Lisa struggled with her identity beginning in 6th grade. She tried to talk with her parents about her feelings of being “different” but they always cut her off whenever she tried to tell them. An extremely religious family, they simply could not fathom such an affront to their beliefs. During her freshman year in high school she couldn’t stand feeling as though she were living with a secret. She came out to her parents. They disowned her and kicked her out of the house. She hasn’t seen them or her sister in over a year. A distant cousin took her in but the situation is unstable at best. There’s nowhere safe for her to go.
Teens can and do experience an array of abuse in their lives and often the result of them sharing or disclosing such information is not taken as seriously as it should be. Calls to hotlines begin with questions like “how old is the victim?” “How large are they?” “Are there visible marks on their bodies?” “Are they afraid of the perpetrator?” After a teen has finally gotten up the courage to share their deepest, darkest secret with someone, they are most often met with disbelief or complete dismissal, leaving them feeling resentful, angry, hopeless and unprotected by our community.
Adolescents who have experienced abuse often slip through the cracks of everyone’s conscious awareness. How could that be? They are experiencing so much dramatic change in their lives, across so many spectrums: physically, psychologically and cognitively. Add to that the fact that teens themselves may not immediately identify that what they have experienced is abuse. There’s a host of reasons for this, including: fear of retribution; the sense that somehow the abuse was their fault; mixed feelings of both love and fear of the perpetrator; guilt about what might have led them into an unsafe situation.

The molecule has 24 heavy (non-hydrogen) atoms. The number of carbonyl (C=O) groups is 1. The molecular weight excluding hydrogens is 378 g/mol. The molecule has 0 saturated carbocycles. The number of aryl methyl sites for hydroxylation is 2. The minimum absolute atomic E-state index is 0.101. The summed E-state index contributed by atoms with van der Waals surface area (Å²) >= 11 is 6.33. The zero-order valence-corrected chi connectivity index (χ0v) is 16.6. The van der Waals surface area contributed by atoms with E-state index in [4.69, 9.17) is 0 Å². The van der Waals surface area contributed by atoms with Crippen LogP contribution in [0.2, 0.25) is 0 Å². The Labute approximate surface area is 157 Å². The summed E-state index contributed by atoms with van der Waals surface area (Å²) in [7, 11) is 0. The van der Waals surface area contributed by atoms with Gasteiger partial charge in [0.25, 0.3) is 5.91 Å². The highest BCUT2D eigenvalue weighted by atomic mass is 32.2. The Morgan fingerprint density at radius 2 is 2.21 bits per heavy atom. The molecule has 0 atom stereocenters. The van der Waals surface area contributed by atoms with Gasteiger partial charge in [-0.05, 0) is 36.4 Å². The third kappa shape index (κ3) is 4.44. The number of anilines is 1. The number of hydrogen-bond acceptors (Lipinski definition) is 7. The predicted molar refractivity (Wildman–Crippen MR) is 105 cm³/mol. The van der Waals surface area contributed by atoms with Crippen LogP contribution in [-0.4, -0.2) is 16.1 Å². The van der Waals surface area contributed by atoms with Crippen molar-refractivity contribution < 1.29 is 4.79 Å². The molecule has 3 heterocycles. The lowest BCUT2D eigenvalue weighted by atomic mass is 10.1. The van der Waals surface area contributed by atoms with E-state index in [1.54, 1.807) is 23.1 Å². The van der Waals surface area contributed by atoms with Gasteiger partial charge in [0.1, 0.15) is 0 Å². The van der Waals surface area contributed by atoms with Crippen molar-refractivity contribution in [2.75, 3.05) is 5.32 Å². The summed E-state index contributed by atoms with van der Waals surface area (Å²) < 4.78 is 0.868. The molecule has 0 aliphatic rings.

Adolescents who have experienced abuse may exhibit any of the following behaviors: night terrors or difficulty sleeping; a change in eating habits; sudden mood swings; hyper vigilance in terms of their environments; becoming secretive or withdrawn; exhibiting self-disgust or body image issues. They may regress to a younger age with accompanying behaviors. They may also engage in self-harming behaviors (cutting, burning, etc.). Hygiene may become an issue. Engagement in drug and alcohol use is a possibility. Frequently, teens may engage in promiscuous behavior which can include multiple partners and unsafe sexual activity.
Of course, many of these symptoms or behaviors may be exhibited due to a host of other reasons such as depression; impending divorce; loss of a family member, close friend or pet; troubles at school; bullying, etc. These behaviors alone are not the only indicators that a teen has been abused.
As helping adults, parents, educators and community members we need to be aware of the potential risks our youth face and vigilant about intervening; asking the right questions when our gut tell us something is wrong. Our teens need and deserve our protection.
So….what can we do? Well, educating ourselves and others is a good start. Recognizing the signs and symptoms of abuse in adolescents and letting others know about what you believe is happening is another way to help. A third way is by remembering that teens are still children on their way to adulthood and in order for them to arrive there in a safe, healthy and happy way, they need adults to stand beside them along that entire journey.